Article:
When Duchamp said: "Art is what the Artist says it is," the note of defiance expressed the sense of freedom. What was probably not foreseen in this is the concomitant: "Is the Artist who he says he is?" The question goes deeper than our contemporary situation, uncovering a perennial uneasiness within the basic archetype: that of the "Imposter."

Within the larger context of the individual and the environment, we find at work all that tends to turn subject into object, object into subject. ("We do it all for you" is a current advertising slogan: ‘We’ is the corporation that sells hamburgers; ‘You’ is the tenderly cared for consumer.)

What is being played upon here is a metaphysical pathos that may have a primordial, animistic source. Consider that personification is used to "animate" the inanimate, to humanize and make the environment less threatening. (And whatever happened to Ruskin’s pathetic fallacy"?) The manipulation then of the collective unconscious precisely in ways to defeat and degrade its deepest longings.

    1. Individuals that suffer from, survive through Institutions.
    2. Institutions suffer from, survive through Mystiques.

The And/Or Situation:

For a long time I felt, as did many others, the inadequacy of an "Either/Or" view. It seemed then that the "duality," the "polarity" could be better dealt with as: "Both/And." But the flaw there, it would seem now, is that the thing & its opposite are still considered from the standpoint of their distance from each other. Preferable to this might be a view that shows them as "intermittent," as "intermingling": Life and/or death (bios contains both).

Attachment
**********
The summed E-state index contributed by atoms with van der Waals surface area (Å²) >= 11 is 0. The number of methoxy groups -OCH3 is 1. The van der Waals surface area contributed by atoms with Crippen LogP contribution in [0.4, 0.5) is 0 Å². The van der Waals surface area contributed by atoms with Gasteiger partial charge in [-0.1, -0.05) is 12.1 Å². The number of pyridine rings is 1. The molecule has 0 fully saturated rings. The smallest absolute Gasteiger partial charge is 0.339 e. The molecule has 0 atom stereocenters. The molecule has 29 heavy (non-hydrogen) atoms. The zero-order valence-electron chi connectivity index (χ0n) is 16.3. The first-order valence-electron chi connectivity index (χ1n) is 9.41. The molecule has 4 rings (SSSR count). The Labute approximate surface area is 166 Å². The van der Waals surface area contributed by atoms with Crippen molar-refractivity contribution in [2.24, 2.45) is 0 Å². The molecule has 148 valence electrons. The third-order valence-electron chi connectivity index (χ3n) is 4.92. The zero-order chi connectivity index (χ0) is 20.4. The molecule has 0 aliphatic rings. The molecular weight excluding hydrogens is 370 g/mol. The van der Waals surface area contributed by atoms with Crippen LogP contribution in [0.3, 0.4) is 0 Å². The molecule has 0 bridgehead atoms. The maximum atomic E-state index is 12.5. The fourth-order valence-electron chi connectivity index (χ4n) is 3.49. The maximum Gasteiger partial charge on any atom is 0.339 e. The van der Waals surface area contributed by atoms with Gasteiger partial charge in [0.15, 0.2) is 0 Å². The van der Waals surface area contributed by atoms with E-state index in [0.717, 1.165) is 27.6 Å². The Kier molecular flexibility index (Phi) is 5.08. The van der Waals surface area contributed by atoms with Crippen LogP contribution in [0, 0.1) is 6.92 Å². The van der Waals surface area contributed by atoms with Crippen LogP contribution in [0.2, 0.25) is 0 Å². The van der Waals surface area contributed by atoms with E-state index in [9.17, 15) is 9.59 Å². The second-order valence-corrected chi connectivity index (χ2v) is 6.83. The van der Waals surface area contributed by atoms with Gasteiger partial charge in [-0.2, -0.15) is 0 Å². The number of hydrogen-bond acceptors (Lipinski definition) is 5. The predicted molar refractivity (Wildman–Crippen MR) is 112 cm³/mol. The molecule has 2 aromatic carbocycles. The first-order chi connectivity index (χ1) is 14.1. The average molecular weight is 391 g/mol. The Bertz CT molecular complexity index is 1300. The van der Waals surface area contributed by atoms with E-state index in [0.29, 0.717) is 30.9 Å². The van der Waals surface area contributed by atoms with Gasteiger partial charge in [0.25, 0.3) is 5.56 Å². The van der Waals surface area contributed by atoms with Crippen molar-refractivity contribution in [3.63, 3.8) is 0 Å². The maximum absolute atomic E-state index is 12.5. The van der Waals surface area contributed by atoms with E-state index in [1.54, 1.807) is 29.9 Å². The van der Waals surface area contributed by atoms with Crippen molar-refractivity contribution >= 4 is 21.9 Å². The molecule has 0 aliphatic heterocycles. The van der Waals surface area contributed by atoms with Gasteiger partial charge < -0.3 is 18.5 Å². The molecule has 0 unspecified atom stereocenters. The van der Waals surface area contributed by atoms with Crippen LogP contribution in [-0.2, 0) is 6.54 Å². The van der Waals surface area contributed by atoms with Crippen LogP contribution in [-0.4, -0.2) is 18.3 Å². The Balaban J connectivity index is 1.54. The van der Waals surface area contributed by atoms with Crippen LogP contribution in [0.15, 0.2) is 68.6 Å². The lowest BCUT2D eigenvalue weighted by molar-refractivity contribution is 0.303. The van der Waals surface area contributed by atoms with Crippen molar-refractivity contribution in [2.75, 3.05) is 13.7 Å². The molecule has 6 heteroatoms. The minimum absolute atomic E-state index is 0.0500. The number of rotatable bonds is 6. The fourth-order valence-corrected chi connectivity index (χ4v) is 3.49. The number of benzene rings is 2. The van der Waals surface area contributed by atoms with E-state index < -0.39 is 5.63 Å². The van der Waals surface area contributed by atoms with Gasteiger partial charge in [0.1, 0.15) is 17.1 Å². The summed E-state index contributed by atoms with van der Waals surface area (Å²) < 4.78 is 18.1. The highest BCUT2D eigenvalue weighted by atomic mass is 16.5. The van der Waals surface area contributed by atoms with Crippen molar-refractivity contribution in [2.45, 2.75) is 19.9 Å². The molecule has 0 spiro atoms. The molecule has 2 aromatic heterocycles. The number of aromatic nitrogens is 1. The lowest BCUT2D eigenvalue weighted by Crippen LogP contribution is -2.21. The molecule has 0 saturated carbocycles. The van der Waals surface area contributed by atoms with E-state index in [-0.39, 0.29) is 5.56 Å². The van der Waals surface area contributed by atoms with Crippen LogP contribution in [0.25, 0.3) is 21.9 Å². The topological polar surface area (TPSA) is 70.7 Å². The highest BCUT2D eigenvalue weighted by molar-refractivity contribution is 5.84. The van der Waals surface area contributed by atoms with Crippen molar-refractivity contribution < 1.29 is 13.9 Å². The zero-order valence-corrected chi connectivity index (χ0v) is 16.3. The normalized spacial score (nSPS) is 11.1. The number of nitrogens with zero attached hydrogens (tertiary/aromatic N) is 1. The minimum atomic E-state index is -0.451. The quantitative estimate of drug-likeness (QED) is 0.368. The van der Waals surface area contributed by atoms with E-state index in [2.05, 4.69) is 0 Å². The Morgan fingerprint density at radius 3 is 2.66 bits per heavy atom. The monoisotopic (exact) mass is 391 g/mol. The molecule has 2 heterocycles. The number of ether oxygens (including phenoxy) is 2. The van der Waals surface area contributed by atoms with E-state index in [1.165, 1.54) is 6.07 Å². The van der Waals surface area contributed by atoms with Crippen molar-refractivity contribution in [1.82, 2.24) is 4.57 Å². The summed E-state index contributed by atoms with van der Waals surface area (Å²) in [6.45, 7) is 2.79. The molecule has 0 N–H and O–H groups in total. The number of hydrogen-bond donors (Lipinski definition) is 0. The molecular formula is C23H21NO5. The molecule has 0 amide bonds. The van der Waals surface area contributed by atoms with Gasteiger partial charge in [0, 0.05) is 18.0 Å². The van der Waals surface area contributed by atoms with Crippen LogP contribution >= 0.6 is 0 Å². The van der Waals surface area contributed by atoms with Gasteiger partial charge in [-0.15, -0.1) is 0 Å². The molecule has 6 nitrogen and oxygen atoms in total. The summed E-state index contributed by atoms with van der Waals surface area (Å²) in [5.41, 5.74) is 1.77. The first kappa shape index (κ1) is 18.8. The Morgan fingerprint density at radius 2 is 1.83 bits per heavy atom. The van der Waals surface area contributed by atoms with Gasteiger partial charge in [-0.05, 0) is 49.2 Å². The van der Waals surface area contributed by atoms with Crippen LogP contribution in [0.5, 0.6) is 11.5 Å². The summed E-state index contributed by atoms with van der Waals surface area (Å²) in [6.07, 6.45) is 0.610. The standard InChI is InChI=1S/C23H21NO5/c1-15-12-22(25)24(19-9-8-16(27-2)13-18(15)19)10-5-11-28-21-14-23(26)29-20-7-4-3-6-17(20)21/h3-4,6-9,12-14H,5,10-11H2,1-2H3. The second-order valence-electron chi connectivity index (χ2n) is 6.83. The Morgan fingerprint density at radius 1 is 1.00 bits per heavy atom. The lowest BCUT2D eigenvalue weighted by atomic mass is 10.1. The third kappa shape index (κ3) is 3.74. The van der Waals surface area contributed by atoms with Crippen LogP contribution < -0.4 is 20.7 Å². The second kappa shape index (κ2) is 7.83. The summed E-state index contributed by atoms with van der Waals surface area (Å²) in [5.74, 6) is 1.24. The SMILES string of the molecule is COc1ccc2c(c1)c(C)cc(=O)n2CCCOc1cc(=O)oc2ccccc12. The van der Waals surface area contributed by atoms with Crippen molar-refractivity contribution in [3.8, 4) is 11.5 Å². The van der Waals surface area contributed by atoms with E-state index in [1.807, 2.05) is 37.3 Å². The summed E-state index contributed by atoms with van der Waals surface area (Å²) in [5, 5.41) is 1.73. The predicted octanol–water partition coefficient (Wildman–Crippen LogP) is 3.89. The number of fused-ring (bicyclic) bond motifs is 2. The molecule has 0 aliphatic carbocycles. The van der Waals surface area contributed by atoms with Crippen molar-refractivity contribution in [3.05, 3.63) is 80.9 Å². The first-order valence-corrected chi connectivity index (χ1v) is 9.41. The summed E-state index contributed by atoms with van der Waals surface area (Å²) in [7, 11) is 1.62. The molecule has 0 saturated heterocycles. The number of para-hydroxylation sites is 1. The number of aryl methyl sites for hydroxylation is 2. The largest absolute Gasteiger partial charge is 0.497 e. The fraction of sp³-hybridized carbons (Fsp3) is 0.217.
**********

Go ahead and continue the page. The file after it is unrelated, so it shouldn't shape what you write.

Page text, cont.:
Still what could be more difficult to accept? This is just where the "tolerance for ambiguity" is under severest strain. The need for directions, for goals, for answers, for diagnosis insists: it has to be "this or that." (This excludes that) At issue is the whole notion of choice, will and decision–along with the sense of value, the hierarchy of the more or less "important." Even more threatening is the suggestion that, where it doesn’t matter whether it is "this one" or "that one," the individual is made to feel replaceable, interchangeable.

Forms of Reality: The Given, The Created, The Substitute

This would be most difficult to illustrate, but we are fortunate in having Marianne Moore’s famous poem "On Poetry" which deals with it directly. Here are some relevant lines: "When dragged into prominence by half-poets/the result is not poetry." (The Substitute). Instead we must have "real toads in imaginary gardens," "hair that can rise," "eyes that can dilate." (The Created as the Real.) But we cannot neglect, must also include: "school books, documents & statistics." (The Given).